The head of the world’s busiest international air hub is confident that passengers will return to the skies in droves once they believe it’s safe. He’s just not sure when that will occur.
Activity has slowed to a trickle at Dubai International airport, which handled some 86.4 million passengers last year. Dubai Airports CEO Paul Griffiths said he expects a hockey stick-like resumption in traffic driven by pent-up demand, but only after there’s a lasting solution to the coronavirus pandemic that’s hammered air travel across the globe.
“Until there is the sort of proven level of confidence medically that people can safely travel without fear of contracting or spreading the virus, unfortunately the situation we find ourselves in will likely continue for some time,” Griffiths said in an interview with Bloomberg. “Gradually we’ll start to see some confidence build,” he said, starting with countries that have gotten the spread of the virus under control.
In the meantime, Dubai International will have to make do running at about 30% of capacity, Griffiths said, even as long-distance heavyweight Emirates prepares to resume travel to nine destinations on May 21. The airport is implementing precautions like disinfection and social distancing, while looking for reliable, quick and easily administered coronavirus testing to help screen passengers, he said.
The travel industry is reeling after governments around the world blocked non-essential arrivals to reduce Covid-19 infections. Going forward, mandated quarantine periods and social-distancing measures will deter many travellers and keep airports operating at reduced capacity until a vaccine or other treatments are available, Griffiths said.
It could take as long as two years before demand returns to pre-Covid-19 levels, he estimated. Others take an even gloomier view. The International Air Transport Association, a trade group, doesn’t see travel globally recovering to last year’s levels until 2023 at the earliest.
The UK aims to impose a 14-day quarantine on travellers arriving by air from the end of May, while Iceland plans to test all airline passengers arriving at Keflavik Airport for coronavirus by June 15. Those who test negative will be spared a mandatory two-week period of isolation.
Since the virus hit, Dubai Airports has closed two terminals and three concourses, and nearly halved its workforce by ending and suspending service contracts with companies providing around 2,500 people.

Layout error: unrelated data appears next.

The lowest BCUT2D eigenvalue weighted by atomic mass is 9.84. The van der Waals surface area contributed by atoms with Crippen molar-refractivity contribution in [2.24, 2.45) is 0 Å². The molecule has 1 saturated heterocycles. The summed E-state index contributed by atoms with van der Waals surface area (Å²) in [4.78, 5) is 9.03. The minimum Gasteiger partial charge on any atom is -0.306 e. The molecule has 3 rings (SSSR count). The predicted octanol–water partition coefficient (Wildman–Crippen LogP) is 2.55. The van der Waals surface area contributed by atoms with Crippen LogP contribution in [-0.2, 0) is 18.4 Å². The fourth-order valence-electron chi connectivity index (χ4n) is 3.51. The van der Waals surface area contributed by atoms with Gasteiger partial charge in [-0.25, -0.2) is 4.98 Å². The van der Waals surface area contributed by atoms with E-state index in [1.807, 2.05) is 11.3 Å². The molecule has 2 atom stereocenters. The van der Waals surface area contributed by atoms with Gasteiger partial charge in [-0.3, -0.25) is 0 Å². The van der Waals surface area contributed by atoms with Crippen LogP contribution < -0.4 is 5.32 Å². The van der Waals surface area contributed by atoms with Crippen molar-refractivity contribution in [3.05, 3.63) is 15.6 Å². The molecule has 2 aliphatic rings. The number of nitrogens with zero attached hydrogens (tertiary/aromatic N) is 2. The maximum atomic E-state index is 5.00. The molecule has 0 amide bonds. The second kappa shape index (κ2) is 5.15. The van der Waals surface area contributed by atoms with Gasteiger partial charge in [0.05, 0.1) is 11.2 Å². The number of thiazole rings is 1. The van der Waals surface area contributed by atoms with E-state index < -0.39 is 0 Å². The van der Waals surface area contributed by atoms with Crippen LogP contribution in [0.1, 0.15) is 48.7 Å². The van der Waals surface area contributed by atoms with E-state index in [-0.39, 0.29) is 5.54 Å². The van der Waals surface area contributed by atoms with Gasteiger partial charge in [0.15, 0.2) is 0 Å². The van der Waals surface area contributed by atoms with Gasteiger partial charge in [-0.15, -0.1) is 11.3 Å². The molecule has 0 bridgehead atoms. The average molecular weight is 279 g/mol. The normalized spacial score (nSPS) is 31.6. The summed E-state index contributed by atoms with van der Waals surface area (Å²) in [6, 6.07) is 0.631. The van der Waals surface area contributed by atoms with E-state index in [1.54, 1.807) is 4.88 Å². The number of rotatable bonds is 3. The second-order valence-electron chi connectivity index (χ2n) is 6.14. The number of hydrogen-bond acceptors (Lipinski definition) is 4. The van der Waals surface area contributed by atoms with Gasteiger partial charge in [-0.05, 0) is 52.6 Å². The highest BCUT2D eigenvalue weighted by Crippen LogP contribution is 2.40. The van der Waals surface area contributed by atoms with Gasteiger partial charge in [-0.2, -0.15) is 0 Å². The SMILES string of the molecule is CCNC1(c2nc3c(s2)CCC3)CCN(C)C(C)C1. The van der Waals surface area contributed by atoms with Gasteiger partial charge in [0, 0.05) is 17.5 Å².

The airport operator, which is owned by Dubai’s government but run on a commercial basis, isn’t likely to require state help or additional funds, the CEO said.
“We’re still trying to find that sweet spot between cost control and still being able to function and be ready for the recovery,” Griffiths said. “We’ve sized our infrastructure according to the operation that we have both now and what we foresee in the near future. What we are doing is putting plans in place to ensure we can recall our infrastructure.”
Currently, Emirates is flying through terminal 3 and half of concourse B, while budget carrier FlyDubai and foreign airlines are using terminal 2. As operations ramp up, some foreign carriers will be moved to terminal 3 “until we get to a point of volume and demand where that will justify opening more of the terminal capacity,” Griffiths said.
So far, 52,000 people have left Dubai on repatriation flights to India, the UK, the Netherlands, Iraq and the Philippines, he said. Meanwhile, cargo flights are booming, with around 700 a week providing a lifeline for the city.
Dubai, which turned itself into a global air travel hub connecting 260 cities, is likely to emerge stronger, Griffiths said.
“If demand for air travel is lower in the future for a period of time” there will be fewer sustainable point-to-point routes, he said.
The beauty of the hub model, he said, is the ability to sustain routes to cities where there isn’t enough demand for direct flights.